The Moluccas question: Ptolemaic cartography versus nautical charting.
In the aftermath of the return of Magellan’ expedition in 1522, a major diplomatic dispute erupted between Portugal and Castille. At the core of the dispute was a scientific and geographical issue: the location of the Moluccas islands. When cosmographers and mathematicians of both kingdoms looked into the matter, they realized that the issue was much more complex and subtle than anticipated. Naturally, it required the measurement of longitude; but, very surprisingly, it revealed the unexpected complexity of the geometry of nautical charts and the fact that nautical charting was incompatible with the prescriptions of Ptolemaic rules for making maps.
Henrique Leitão (University of Lisbon, Portugal)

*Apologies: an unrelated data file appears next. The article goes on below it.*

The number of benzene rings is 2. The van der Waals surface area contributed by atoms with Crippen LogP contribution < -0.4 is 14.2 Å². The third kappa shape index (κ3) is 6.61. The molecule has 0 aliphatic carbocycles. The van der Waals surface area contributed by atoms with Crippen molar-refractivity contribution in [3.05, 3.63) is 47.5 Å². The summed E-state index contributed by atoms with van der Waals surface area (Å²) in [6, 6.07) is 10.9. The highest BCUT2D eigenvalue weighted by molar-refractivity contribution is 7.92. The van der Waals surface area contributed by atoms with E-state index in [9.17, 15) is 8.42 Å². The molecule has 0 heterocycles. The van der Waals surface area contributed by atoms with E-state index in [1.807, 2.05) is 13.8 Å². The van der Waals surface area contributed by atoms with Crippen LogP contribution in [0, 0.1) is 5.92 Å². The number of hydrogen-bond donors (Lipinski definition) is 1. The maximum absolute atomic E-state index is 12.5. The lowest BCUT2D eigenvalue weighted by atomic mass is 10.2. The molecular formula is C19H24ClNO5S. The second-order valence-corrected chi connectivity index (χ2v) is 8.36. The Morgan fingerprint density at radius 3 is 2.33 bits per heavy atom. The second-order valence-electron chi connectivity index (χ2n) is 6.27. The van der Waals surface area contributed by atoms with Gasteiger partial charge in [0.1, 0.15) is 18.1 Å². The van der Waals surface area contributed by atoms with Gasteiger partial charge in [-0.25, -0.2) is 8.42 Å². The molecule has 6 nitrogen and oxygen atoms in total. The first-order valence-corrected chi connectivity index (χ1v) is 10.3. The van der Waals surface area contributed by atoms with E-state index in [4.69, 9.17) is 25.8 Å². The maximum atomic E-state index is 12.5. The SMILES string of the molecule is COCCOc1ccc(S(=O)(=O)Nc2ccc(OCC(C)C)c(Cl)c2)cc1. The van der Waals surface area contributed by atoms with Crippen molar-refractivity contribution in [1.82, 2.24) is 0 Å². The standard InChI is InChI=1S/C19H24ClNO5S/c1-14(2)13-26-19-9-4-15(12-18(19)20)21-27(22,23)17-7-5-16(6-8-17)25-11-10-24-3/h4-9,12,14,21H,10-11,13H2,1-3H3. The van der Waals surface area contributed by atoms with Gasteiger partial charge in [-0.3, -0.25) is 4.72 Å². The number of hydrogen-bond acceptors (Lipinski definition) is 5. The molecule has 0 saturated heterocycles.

Portuguese historian of science, presently chair of the Department for History and Philosophy of Science at the University of Lisbon. After initial studies in theoretical Physics (PhD, 1998), directed his interests to the history of science. Has published extensively in the history of exact sciences in Europe from the 15th to the 17th century and was the head of the scientific committee in charge of the publication of the Complete Works of the sixteenth-century mathematician Pedro Nunes (Lisbon Academy of Sciences and Calouste Gulbenkian Foundation). Also interested in the history of scientific books and ancient scientific libraries, he is member of various learned societies, including the Academia das Ciências de Lisboa (Lisbon Academy of Sciences) and the Académie Internationale d’Histoire des Sciences. Henrique Leitão is one of the most respected and popular scientists in Portugal and as a consequence received in 2014 the Prémio Pessoa, one of the highest prizes a Portuguese can win, and in 2015 was decorated by the President of the Republic with the Comenda da Ordem de Sant’Iago da Espada, for outstanding achievements in science; he received also an ERC Advanced Grant, in 2019.
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